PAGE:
While over two hundred of the President’s invited guests filled the Blue Room, the three "Jazz Masters" along with "Jazz and the New Generation" performed a concert featuring music influenced by the African-American culture, reminding those in attendance of the impact black music has had on the landscape of music in America.
"It’s exciting to be a part of this event," Crystal Torres explained. "The contributions African-Americans have made to the music world are immeasurable. Their influences can be heard in a wide variety of music crossing all cultural boundaries. So to get the opportunity to perform for the President in recognition of these contributions is truly an honor."
President Bush also shared his sentiments regarding the African-American impact on music in our country during his speech preceding the concert. "During this month, we recognize the great contribution that black music has made to the culture of our nation and to the world," President Bush stated. "This music could only have come from the unique experience of African Americans; yet it speaks to every human heart. Black music in America began with spiritual songs that bore witness to the cruelty of bondage and the strength of faith. From those roots, it grew into a variety of styles -- jazz and gospel, rhythm and blues, and rock and roll. All these forms capture a part of the American spirit."
Recognizing the importance of African-American musicians including Louis Armstrong, Duke Ellington, Billie Holiday, B.B. King, Stevie Wonder and Aretha Franklin, President Bush challenged the audience to imagine American music today without their great contributions.
President Bush also took the time to acknowledge the loss of Elvin Jones and Ray Charles, two great African-American musicians. "Last month, the celebrated jazz drummer Elvin Jones passed away. He was the fiery pulse of John Coltrane’s Quartet," said the President. "And just days ago we said good-bye to another American original, Ray Charles, who’s often called "the father of soul music." But his music embraced every style and transcended every label. It takes a great talent to make a song forever your own, and no one hears "Georgia On My Mind" or "Hit the Road, Jack" without thinking of Ray Charles."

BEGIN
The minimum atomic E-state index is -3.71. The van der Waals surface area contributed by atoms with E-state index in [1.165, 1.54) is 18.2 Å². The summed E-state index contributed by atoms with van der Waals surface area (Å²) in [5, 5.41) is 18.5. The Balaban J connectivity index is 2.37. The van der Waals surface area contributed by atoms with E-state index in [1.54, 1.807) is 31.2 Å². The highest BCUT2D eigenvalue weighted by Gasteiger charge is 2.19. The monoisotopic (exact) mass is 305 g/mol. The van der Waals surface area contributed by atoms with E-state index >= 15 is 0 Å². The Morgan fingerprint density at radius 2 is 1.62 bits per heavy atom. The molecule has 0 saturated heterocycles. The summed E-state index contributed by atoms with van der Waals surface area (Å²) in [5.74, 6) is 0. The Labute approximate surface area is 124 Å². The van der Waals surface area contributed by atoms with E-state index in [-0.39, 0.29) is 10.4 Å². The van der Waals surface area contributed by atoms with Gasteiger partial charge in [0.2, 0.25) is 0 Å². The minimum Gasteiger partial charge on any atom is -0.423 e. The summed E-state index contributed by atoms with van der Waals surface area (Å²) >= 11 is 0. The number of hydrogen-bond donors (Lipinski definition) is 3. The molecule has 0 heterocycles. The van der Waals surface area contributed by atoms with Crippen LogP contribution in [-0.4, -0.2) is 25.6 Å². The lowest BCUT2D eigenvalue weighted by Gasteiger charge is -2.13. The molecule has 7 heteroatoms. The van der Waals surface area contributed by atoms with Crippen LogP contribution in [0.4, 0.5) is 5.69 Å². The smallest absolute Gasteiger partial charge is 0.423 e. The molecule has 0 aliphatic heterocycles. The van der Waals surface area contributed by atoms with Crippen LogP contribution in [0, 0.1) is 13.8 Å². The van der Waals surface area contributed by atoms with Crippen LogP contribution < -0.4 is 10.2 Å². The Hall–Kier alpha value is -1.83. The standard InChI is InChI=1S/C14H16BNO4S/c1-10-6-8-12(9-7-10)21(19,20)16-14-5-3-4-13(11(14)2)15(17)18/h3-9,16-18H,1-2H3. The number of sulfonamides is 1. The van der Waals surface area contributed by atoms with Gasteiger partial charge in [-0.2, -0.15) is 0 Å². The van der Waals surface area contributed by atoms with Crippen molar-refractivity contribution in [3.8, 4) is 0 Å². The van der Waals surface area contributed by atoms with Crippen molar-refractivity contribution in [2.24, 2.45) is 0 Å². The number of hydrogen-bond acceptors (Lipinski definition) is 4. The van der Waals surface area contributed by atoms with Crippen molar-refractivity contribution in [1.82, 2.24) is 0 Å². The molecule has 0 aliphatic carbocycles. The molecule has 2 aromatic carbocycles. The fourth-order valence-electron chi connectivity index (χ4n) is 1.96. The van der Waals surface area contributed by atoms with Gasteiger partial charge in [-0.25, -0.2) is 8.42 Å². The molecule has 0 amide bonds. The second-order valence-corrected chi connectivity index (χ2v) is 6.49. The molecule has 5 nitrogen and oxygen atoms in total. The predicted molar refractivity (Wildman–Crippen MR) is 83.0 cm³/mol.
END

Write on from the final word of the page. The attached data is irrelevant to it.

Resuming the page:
"There are very few of our Jazz legends still living, so when we lose one of them, we lose a piece of living history," Crystal said when asked about the passing the Jones and Charles. "It’s events like this that remind us how important it is for us to cherish them while they are still with us and keep their stories and spirit alive through their music when they are gone."
The concert was opened by the Billy Taylor Trio performing The Man I Love. The group was then joined by Dione Taylor for a rendition of If You Really Are Concerned Then Show It. The members of "Jazz and a New Generation", vocalist Crystal Torres, pianist Eldar Djangirov, bassist Philip Kuehn, Violinist Caley Monahon Ward, and saxophonist Matt Marantz, stole the show with their performance of Dr. Taylor’s original piece Conversion. Chico Hamilton followed up with a passionate drum solo. The concert was then concluded with the Billy Taylor Trio featuring saxophonist James Moody performing Sweet Georgia Brown.
The event was concluded with Laura Bush addressing the audience. In her closing remarks, First Lady Laura Bush urged the audience to celebrate jazz as a uniquely American art form. She also spoke of the importance music plays in one’s life.
Jazz along with Gospel, Hip Hop, Rhythm and Blues, and Rock and Roll are all music genres saturated with the contributions of the African-American culture. Without these contributions, music, but more importantly American culture itself would not be the same. So on this day our nation took a moment to show it’s gratitude to the African-American musicians.
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